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CFTC Boss Says Crypto Here to Stay, Demands Regulation for “False Narrative” Market

Last Updated March 7, 2024 8:35 AM
Teuta Franjkovic
Last Updated March 7, 2024 8:35 AM
By Teuta Franjkovic
Verified by Peter Henn

Key Takeaways

  • CFTC Chair urges Congress to pass clear regulations for the crypto industry.
  • Behnam refutes claims of crypto’s decline, citing growth and urging balanced regulation to address industry challenges.
  • He urges swift action on the FIT Act, claiming the CFTC can develop a crypto framework within a year if it passes.

CFTC Chair Rostin Behnam told  Congress of the critical need for legislation that would offer clear regulatory guidance for the cryptocurrency sector.

Behnam’s remarks came as he testified  before the House Agriculture Committee on March 6. The main item on the agenda was, however, the CFTC’s budget request  for fiscal year 2025.

Addressing Digital Assets’ Growth and Misconceptions

Benham highlighted  that, in the year to October 2023, over 49% of the CFTC’s enforcement actions were connected to digital assets.

This is notable, because “no federal agency has direct regulatory oversight” over the cryptocurrency industry.

He said :

“The notion that crypto is going away is a false narrative.”

During the congressional hearing , Behnam discussed Bitcoin (BTC) and Ethereum (ETH).

He pointed out a misconception among regulators and legislators that the digital asset market’s significance could wane.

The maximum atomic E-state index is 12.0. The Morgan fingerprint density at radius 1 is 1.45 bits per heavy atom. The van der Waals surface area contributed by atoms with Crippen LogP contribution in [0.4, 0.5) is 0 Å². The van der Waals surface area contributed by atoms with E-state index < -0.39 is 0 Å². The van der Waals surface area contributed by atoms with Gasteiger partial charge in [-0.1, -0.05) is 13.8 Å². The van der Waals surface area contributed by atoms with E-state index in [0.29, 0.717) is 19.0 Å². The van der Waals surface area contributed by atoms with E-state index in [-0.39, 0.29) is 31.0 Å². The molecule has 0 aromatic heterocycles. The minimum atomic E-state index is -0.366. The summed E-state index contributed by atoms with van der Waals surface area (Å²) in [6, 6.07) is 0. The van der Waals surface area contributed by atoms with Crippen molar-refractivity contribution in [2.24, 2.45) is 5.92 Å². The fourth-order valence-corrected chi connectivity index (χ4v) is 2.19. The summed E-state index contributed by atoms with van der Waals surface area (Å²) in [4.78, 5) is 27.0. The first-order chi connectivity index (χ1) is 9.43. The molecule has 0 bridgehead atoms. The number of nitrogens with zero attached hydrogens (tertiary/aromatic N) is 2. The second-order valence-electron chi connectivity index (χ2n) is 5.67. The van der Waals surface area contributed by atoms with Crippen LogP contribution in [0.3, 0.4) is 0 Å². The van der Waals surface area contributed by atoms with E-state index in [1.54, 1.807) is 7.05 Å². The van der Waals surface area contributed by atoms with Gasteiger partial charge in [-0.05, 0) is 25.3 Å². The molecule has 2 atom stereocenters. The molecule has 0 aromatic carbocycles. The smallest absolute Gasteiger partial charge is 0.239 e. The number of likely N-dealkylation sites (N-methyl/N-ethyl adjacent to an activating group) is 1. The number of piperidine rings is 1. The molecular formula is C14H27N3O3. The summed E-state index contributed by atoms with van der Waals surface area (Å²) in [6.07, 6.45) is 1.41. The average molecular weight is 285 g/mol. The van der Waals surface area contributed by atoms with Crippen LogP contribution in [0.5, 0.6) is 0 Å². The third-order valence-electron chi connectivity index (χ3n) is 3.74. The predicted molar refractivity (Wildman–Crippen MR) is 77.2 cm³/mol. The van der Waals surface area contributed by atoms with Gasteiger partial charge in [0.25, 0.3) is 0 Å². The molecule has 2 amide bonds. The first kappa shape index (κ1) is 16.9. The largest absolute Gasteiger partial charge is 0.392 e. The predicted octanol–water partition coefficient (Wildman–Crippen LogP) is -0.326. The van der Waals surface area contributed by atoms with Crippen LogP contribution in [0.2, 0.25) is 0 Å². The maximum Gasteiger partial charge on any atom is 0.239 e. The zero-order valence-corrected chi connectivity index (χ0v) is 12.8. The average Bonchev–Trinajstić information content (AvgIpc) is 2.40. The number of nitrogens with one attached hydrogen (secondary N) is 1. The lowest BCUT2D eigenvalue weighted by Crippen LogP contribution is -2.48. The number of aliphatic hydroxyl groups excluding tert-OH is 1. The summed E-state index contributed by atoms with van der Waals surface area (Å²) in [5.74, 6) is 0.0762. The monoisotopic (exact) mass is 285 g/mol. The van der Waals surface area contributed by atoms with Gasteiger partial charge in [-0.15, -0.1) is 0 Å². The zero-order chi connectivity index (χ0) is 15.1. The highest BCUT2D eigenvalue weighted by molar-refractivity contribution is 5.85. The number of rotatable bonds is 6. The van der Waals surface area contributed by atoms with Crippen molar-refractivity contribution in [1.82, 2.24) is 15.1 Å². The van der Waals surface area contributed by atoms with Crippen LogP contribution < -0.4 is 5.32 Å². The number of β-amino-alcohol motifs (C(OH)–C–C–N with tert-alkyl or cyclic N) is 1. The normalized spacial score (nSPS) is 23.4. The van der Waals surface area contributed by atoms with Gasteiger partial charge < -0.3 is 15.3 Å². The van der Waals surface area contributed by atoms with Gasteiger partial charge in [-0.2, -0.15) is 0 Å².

Contrary to this, the past decade has shown robust growth for these assets’ demand, suggesting increasing relevance.

Behnam Urges Congress for Swift Action on Digital Asset Regulation

Behnam emphasized the importance of swift legislative action to create a stable and clear regulatory landscape for digital assets. He said investor protection was a critical government responsibility amid growing interest in these assets since the year’s beginning.

He estimated that, with the passage of the Financial Innovation and Technology Act for the 21st Century (FIT Act), the CFTC could develop a comprehensive regulatory framework for digital assets in around 12 months.

The FIT Act, which successfully passed through the House Agriculture and Financial Services Committees but has not yet gone to a floor vote, delineates regulatory duties relating to digital assets.

Clarifying BTC and ETH as Commodities in Congressional Testimony

In his testimony, Behnam tackled questions from committee members about whether digital currencies should be classified as commodities or securities. This distinction significantly affects their regulatory oversight. Responding to Representative John Duarte, Behnam said digital assets typically fell into the commodities category if they don’t fulfill the criteria for being considered securities. This, in turn, highlighted the complexity of regulating such assets.

Specifically, Behnam pointed out that Bitcoin and Ethereum are not classified as securities. This places them under the commodities classification, despite their stark differences from traditional physical commodities.

Behnam also informed Duarte about significant interest in Bitcoin from both retail and institutional investors. He acknowledged the regulatory challenge of fitting cryptocurrencies into existing frameworks and stressed the necessity of approaching the crypto industry as a distinct entity.

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